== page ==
(hide most of this review)
"An excellent book that all parents can relate to whatever their children's situation." Library Journal
"A clear picture of what meth addiction does to a user and those who love him that may help other families better cope with this growing problem." Kirkus Reviews
Sheff's story tells of his teenage son's addiction to meth, in this real-time chronicle of the shocking descent into substance abuse and the family's gradual emergence into hope.
The best-selling author of Friday Night Lights and 3 Nights in August journeys across country and into the psyche of his son and traveling companion, where he finds not only the remarkable skills and debilities known as savantism, but a host of qualities we should all emulate.
A remarkable memoir from the best-selling author of Friday Night Lights and Three Nights in August.
Buzz Bissingers twins were born three minutes—and a world—apart. Gerry, the older one, is a graduate student at Penn, preparing to become a teacher. His brother Zach has spent his life attending special schools. Hell never drive a car, or kiss a girl, or live by himself. He is a savant, challenged by serious intellectual deficits but also blessed with rare talents: an astonishing memory, a dazzling knack for navigation, and a reflexive honesty that can make him both socially awkward and surprisingly wise.
Buzz realized that while he had always been an attentive father, he didnt really understand what it was like to be Zach. So one summer night Buzz and Zach hit the road to revisit all the places they have lived together during Zachs twenty-four years. Zach revels in his memories, and Buzz hopes this journey into their shared past will bring them closer and reveal to him the mysterious workings of his sons mind and heart. The trip also becomes Buzz's personal journey, yielding revelations about his own parents, the price of ambition, and its effect on his twins.
As father and son journey from Philadelphia to Los Angeles, they see the best and worst of America and each other. Ultimately, Buzz gains a new and uplifting wisdom, realizing that Zachs worldview has a sturdy logic of its own: a logic that deserves the greatest respect. And with the help of Zachs twin, Gerry, Buzz learns an even more vital lesson about Zach: character transcends intellect. We come to see Zach as he truly is: patient, fearless, perceptive, kind—a man of excellent character.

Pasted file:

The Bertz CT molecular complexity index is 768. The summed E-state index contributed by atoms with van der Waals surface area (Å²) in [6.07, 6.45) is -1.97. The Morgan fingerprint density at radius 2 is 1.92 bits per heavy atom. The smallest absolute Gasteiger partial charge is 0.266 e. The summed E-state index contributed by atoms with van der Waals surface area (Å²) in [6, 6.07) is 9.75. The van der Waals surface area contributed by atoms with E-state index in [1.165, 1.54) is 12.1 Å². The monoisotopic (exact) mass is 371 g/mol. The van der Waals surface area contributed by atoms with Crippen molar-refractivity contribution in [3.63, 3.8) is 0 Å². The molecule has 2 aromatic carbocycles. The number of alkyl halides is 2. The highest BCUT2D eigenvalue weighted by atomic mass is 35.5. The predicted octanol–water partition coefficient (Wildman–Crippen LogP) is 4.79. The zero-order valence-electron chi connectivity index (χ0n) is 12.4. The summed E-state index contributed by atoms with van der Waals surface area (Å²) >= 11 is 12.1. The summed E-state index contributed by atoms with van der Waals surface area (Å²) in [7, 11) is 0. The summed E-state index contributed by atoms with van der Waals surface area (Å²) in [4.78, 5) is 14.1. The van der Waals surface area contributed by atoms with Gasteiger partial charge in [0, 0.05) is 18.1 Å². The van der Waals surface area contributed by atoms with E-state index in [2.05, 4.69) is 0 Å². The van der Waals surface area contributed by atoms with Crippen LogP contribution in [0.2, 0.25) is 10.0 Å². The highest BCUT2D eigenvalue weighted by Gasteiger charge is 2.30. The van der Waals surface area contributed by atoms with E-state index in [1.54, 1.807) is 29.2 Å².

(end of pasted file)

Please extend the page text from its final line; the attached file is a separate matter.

What had happened to my beautiful boy? To our family? What did I do wrong? Those are the wrenching questions that haunted every moment of David Sheffs journey through his son Nics addiction to drugs and tentative steps toward recovery. Before Nic Sheff became addicted to crystal meth, he was a charming boy, joyous and funny, a varsity athlete and honor student adored by his two younger siblings. After meth, he was a trembling wraith who lied, stole, and lived on the streets. David Sheff traces the first subtle warning signs: the denial, the 3 A.M. phone calls (is it Nic? the police? the hospital?), the rehabs. His preoccupation with Nic became an addiction in itself, and the obsessive worry and stress took a tremendous toll. But as a journalist, he instinctively researched every avenue of treatment that might save his son and refused to give up on Nic.
Beautiful Boy is a fiercely candid memoir that brings immediacy to the emotional rollercoaster of loving a child who seems beyond help.
About the Author
David Sheff's work has appeared in the New York Times, Outside, Rolling Stone, Wired, Fortune, and elsewhere. His piece for the New York Times Magazine, "My Addicted Son," generated several hundred letters from readers and won an award from the American Psychological Association for "Outstanding Contribution to Advancing the Understanding of Addiction."
Table of Contents
PART I Stay Up Late 17 PART II His Drug of Choice 105 PART III Whatever 123 PART IV If Only 171 PART V Never Any Knowing 235